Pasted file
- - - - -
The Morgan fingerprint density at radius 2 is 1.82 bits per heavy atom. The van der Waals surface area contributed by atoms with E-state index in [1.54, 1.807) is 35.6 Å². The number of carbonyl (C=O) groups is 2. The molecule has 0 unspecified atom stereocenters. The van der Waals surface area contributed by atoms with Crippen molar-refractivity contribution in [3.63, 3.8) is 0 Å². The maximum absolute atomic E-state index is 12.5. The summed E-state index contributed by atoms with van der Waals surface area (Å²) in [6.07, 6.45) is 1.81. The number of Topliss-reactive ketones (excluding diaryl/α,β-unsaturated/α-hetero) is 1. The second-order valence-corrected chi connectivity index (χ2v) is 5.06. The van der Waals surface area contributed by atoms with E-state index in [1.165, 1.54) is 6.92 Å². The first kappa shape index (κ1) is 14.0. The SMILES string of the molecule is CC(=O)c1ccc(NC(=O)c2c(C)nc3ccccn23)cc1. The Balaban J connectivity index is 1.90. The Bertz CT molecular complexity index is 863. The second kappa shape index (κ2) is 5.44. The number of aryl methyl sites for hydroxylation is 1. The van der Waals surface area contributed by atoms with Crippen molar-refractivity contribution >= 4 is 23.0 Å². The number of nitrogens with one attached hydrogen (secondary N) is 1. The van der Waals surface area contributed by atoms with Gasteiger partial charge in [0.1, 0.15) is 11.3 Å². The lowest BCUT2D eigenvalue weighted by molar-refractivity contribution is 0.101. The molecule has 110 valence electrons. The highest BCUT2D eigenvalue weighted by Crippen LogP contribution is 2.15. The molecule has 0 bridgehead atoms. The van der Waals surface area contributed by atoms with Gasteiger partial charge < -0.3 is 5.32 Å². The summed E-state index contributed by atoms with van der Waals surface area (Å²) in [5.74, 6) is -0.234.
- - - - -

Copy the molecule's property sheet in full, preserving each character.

The Morgan fingerprint density at radius 2 is 1.82 bits per heavy atom. The van der Waals surface area contributed by atoms with E-state index in [1.54, 1.807) is 35.6 Å². The number of carbonyl (C=O) groups is 2. The molecule has 0 unspecified atom stereocenters. The van der Waals surface area contributed by atoms with Crippen molar-refractivity contribution in [3.63, 3.8) is 0 Å². The maximum absolute atomic E-state index is 12.5. The summed E-state index contributed by atoms with van der Waals surface area (Å²) in [6.07, 6.45) is 1.81. The number of Topliss-reactive ketones (excluding diaryl/α,β-unsaturated/α-hetero) is 1. The second-order valence-corrected chi connectivity index (χ2v) is 5.06. The van der Waals surface area contributed by atoms with E-state index in [1.165, 1.54) is 6.92 Å². The first kappa shape index (κ1) is 14.0. The SMILES string of the molecule is CC(=O)c1ccc(NC(=O)c2c(C)nc3ccccn23)cc1. The Balaban J connectivity index is 1.90. The Bertz CT molecular complexity index is 863. The second kappa shape index (κ2) is 5.44. The number of aryl methyl sites for hydroxylation is 1. The van der Waals surface area contributed by atoms with Crippen molar-refractivity contribution >= 4 is 23.0 Å². The number of nitrogens with one attached hydrogen (secondary N) is 1. The van der Waals surface area contributed by atoms with Gasteiger partial charge in [0.1, 0.15) is 11.3 Å². The lowest BCUT2D eigenvalue weighted by molar-refractivity contribution is 0.101. The molecule has 110 valence electrons. The highest BCUT2D eigenvalue weighted by Crippen LogP contribution is 2.15. The molecule has 0 bridgehead atoms. The van der Waals surface area contributed by atoms with Gasteiger partial charge < -0.3 is 5.32 Å². The summed E-state index contributed by atoms with van der Waals surface area (Å²) in [5.74, 6) is -0.234.